Little Opposition to Bill Mandating Employer-Provided Health Insurance

There was little opposition to a bill that would require employers who are licensed in the territory to provide health insurance to their employees at a sparsely attended town meeting on Monday, March 6.

The meeting was organized by Senator at Large Craig Barshinger, who is the chairman of the V.I. Senate’s Health Committee. Barshinger invited Dr. Jacqueline Hoop-Sinicrope, Health Insurance Reform Initiative project manager, and Lauritz Mills, the project’s chief investigator, to answer residents’ questions regarding the bill.

Most Uninsured Are Employed
According to a territory-wide study conducted by the reform project, most uninsured people in the territory are employed.

Eighty percent of territory businesses have 10 or fewer employees, and cannot afford the high administrative costs associated with fully comprehensive insurance plans, said Hoop-Sinicrope.

In order to help the businesses in the territory comply with the bill requiring employer-provided health insurance, a mutual employer trust has been created.

“The trust acts as the administrative human resources department for all of the businesses involved,” said Hoop-Sinicrope. “It handles all the paperwork, and all the processing.”

The premiums are lower than commercial insurance plans, because the cost is based on the amount of people in the trust’s pool.

Similar Plans Used Stateside
The actual benefits are managed by a Florida-based third-party administrator. Thirty-two state governments and hundreds of school districts use self-funded plans similar to the mutual employer trust, said Hoop-Sinicrope.

The PPO (Preferred Provider Organization) plan covers, per year, 60 semi-private hospital days, 30 intensive care days, seven primary care physician visits, an unlimited number of specialist visits, emergency room care, durable medical equipment, diagnostic imaging, one vision visit and one dental visit.

The deductible is $250, with the trust covering 80 percent of medical bills from providers in an on-island network. A network of off-island providers, in the U.S. and Puerto Rico, is included in the plan, and 70 percent of costs are covered by the trust.

Sixty percent of out of network care is covered, whether it is on- or off-island.

Territory Offices
The trust has been asked to have offices in the Virgin Islands, bringing the processing, and millions of dollars to the local economy.

“We want them to bring the processing, and the money, on island,” said Hoop-Sinicrope, who added that because commercial insurance companies don’t have local offices, “millions of dollars are not going through the economy.”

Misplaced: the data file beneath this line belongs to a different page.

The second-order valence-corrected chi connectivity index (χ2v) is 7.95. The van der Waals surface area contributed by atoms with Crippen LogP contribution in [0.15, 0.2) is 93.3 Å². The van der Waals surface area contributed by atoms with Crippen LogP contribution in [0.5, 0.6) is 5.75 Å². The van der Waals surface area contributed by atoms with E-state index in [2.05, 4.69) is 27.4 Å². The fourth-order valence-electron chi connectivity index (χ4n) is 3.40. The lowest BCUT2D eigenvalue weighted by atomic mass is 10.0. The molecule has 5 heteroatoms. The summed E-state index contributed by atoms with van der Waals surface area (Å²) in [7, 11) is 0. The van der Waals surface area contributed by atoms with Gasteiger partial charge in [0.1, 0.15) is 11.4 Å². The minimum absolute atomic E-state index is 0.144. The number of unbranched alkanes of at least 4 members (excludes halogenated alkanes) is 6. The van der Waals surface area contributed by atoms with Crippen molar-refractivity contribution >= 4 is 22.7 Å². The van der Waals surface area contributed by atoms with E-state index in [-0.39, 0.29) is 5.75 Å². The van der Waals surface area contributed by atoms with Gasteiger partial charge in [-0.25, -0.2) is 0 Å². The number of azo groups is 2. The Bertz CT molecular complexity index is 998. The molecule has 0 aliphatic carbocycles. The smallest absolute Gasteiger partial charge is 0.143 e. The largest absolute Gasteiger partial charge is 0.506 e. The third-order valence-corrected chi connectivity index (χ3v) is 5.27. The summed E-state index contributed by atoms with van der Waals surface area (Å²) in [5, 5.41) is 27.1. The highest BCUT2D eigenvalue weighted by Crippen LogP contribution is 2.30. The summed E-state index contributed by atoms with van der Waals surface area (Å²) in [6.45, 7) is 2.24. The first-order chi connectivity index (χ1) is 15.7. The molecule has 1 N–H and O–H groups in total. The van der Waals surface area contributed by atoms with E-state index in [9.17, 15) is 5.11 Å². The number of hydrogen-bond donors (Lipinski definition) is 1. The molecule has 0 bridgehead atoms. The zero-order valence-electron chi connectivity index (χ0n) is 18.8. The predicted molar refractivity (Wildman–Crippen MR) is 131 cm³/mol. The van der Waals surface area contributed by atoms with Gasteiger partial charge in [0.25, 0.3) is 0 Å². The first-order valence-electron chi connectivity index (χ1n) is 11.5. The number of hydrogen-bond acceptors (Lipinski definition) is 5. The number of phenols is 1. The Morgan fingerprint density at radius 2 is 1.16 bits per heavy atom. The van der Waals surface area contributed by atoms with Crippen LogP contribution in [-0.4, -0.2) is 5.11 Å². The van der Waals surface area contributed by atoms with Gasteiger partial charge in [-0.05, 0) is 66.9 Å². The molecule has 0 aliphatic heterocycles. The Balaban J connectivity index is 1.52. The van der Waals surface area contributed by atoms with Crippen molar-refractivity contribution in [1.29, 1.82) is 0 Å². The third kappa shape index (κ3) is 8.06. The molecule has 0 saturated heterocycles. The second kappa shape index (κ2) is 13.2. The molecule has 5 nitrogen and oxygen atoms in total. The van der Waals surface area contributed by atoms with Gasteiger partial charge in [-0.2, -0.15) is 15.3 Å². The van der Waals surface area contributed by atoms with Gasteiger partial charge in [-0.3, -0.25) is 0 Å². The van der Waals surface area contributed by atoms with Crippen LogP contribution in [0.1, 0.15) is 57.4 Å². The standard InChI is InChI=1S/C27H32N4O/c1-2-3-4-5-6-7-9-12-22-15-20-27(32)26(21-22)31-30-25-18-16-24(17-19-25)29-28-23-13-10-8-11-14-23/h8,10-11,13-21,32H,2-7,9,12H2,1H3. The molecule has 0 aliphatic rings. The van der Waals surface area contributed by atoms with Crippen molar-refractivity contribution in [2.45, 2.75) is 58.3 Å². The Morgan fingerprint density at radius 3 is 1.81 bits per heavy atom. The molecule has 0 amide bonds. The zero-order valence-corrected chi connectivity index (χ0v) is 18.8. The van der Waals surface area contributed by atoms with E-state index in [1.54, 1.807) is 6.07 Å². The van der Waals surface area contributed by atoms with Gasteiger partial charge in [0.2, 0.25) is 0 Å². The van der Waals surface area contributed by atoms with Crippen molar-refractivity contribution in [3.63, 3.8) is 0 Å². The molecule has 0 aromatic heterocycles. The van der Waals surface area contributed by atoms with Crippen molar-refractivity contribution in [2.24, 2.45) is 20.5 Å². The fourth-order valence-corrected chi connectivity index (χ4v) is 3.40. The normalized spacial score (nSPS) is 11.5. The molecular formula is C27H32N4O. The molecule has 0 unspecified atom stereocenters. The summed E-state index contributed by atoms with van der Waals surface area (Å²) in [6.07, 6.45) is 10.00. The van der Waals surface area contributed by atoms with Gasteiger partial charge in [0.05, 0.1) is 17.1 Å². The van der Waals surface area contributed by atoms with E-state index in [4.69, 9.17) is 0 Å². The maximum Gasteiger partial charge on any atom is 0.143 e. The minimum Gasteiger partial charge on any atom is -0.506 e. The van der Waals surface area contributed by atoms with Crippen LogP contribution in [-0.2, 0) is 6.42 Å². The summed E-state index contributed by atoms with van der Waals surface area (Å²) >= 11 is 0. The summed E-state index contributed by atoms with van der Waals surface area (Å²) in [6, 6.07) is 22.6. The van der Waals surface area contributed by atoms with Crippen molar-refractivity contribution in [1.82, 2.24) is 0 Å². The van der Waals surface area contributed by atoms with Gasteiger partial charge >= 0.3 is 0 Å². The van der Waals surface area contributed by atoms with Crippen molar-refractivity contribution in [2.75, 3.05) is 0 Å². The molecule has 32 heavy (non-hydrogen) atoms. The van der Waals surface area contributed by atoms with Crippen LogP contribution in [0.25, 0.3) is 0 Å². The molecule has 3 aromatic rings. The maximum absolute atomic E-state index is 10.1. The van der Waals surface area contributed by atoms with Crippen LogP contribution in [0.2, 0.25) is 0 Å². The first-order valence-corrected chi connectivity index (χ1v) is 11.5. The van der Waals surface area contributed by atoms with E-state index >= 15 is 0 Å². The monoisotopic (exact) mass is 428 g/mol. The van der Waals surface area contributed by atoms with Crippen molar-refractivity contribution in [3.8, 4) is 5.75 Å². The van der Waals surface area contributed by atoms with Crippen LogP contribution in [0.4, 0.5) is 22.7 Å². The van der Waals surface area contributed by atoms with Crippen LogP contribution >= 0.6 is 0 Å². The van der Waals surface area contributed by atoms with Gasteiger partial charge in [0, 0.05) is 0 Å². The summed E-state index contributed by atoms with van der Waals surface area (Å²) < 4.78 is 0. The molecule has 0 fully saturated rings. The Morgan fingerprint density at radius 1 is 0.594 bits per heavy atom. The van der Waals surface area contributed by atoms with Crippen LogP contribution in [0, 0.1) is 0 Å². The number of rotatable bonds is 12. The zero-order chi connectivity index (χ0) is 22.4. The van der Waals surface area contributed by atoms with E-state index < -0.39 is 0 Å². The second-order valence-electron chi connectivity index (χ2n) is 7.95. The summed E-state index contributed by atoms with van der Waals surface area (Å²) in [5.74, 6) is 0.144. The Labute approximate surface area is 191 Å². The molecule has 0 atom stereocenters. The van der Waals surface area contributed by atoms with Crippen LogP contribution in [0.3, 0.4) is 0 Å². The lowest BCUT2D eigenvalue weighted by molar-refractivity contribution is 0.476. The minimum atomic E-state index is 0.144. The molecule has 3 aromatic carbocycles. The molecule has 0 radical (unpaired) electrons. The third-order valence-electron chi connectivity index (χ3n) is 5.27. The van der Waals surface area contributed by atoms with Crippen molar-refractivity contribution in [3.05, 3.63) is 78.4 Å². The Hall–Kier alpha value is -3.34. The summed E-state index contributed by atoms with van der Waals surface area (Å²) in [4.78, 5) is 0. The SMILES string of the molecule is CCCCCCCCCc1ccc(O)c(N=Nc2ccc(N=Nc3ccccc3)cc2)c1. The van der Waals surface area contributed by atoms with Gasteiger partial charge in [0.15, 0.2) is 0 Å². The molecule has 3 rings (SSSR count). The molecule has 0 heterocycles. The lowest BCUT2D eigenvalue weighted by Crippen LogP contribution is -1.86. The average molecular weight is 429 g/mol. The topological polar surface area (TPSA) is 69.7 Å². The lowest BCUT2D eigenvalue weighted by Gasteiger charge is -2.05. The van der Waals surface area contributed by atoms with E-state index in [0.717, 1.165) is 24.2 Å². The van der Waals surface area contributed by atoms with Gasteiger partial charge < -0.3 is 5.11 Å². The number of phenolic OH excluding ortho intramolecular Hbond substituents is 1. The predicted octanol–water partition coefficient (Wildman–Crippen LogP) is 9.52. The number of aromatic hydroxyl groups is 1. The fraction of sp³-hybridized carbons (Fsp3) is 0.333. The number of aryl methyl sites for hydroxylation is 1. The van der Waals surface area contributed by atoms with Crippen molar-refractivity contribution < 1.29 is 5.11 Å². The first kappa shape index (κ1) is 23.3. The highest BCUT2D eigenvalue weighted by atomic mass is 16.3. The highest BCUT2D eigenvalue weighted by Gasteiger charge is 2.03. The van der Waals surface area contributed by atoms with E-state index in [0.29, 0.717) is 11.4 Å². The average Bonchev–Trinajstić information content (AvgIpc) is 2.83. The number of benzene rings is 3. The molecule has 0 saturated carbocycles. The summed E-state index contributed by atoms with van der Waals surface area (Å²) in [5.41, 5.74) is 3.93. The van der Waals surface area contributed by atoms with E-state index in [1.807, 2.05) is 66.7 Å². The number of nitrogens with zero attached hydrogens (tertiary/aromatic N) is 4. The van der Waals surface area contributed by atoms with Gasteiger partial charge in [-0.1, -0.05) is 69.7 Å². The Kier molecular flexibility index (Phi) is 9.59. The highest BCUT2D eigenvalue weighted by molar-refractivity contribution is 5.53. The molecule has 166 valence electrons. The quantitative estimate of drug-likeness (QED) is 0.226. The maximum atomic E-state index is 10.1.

During the first 90 days after approval of the bill, pre-existing conditions will not be considered for those who join the plan. After 90 days, a “standard pre-existing” clause will be included in the plan, said Hoop-Sinicrope. That may include higher premiums for those who have recently been diagnosed, or a one-year waiting period, during which the trust will not cover medical bills related to a pre-existing condition.

The cost for the plan is estimated at $182 a month, and the bill requires employers to pay half of each employee’s premium.

Government Assistance Available
Those who make less than $24,500 per year can apply for assistance. In these cases, the government would pay one-third of the premium, and the employer and employee would split the remaining two-thirds.

The reform project is also investigating offering assistance to businesses who simply can’t afford the premiums offered by the trust. “We are so concerned about small businesses going out of business,” said Barshinger. “We’re going to look at creating ‘extreme assistance.’ We are absolutely committed to keeping small businesses in business.” This plan is designed not only to provide affordable coverage to the territory’s uninsured; it also aims to save money for the government.

Insured and Uninsured Connected
Each year, $50 million dollars is given to the territory’s hospitals by the legislature to cover the costs incurred by caring for the uninsured.

“We are connected to the uninsured,” said Hoop-Sinicrope.

By providing the insurance plan, Hoop-Sinicrope said she hopes that people who have an illness like hypertension will be willing to seek treatment earlier, thereby avoiding costly hospital bills associated with serious side effects of leaving the disease untreated, such as heart attack or stroke.

After speaking with business owners at the town meeting, Hoop-Sinicrope said more dialogue is needed with businesses like restaurants and construction companies, who tend to hire people on a short-term or seasonal basis. Persons must have worked at least 90 days for an employer to be eligible for the plan.

The mutual employer trust plan will be available to employers who currently provide health insurance to their employees. One business owner said she is interested in the plan, because her employees are currently paying as much as $300 a month for insurance.

“We want to bring this dignity and serenity for every person,” said Barshinger.